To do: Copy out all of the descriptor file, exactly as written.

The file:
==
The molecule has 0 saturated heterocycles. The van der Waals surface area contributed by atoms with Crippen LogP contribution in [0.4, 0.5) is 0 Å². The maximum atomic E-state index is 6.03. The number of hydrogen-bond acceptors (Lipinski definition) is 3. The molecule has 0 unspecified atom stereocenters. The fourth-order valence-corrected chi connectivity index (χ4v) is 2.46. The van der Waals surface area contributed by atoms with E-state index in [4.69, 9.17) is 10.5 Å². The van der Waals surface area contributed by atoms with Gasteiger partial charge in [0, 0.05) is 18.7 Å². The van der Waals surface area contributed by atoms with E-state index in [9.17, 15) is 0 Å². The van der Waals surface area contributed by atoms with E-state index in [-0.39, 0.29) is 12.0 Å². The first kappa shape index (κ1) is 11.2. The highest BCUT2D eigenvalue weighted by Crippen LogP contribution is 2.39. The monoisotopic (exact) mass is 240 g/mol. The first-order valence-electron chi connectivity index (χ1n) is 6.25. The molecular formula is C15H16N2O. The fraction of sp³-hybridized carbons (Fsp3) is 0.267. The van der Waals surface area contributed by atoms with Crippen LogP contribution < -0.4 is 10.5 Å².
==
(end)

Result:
The molecule has 0 saturated heterocycles. The van der Waals surface area contributed by atoms with Crippen LogP contribution in [0.4, 0.5) is 0 Å². The maximum atomic E-state index is 6.03. The number of hydrogen-bond acceptors (Lipinski definition) is 3. The molecule has 0 unspecified atom stereocenters. The fourth-order valence-corrected chi connectivity index (χ4v) is 2.46. The van der Waals surface area contributed by atoms with E-state index in [4.69, 9.17) is 10.5 Å². The van der Waals surface area contributed by atoms with Gasteiger partial charge in [0, 0.05) is 18.7 Å². The van der Waals surface area contributed by atoms with E-state index in [9.17, 15) is 0 Å². The van der Waals surface area contributed by atoms with E-state index in [-0.39, 0.29) is 12.0 Å². The first kappa shape index (κ1) is 11.2. The highest BCUT2D eigenvalue weighted by Crippen LogP contribution is 2.39. The monoisotopic (exact) mass is 240 g/mol. The first-order valence-electron chi connectivity index (χ1n) is 6.25. The molecular formula is C15H16N2O. The fraction of sp³-hybridized carbons (Fsp3) is 0.267. The van der Waals surface area contributed by atoms with Crippen LogP contribution < -0.4 is 10.5 Å².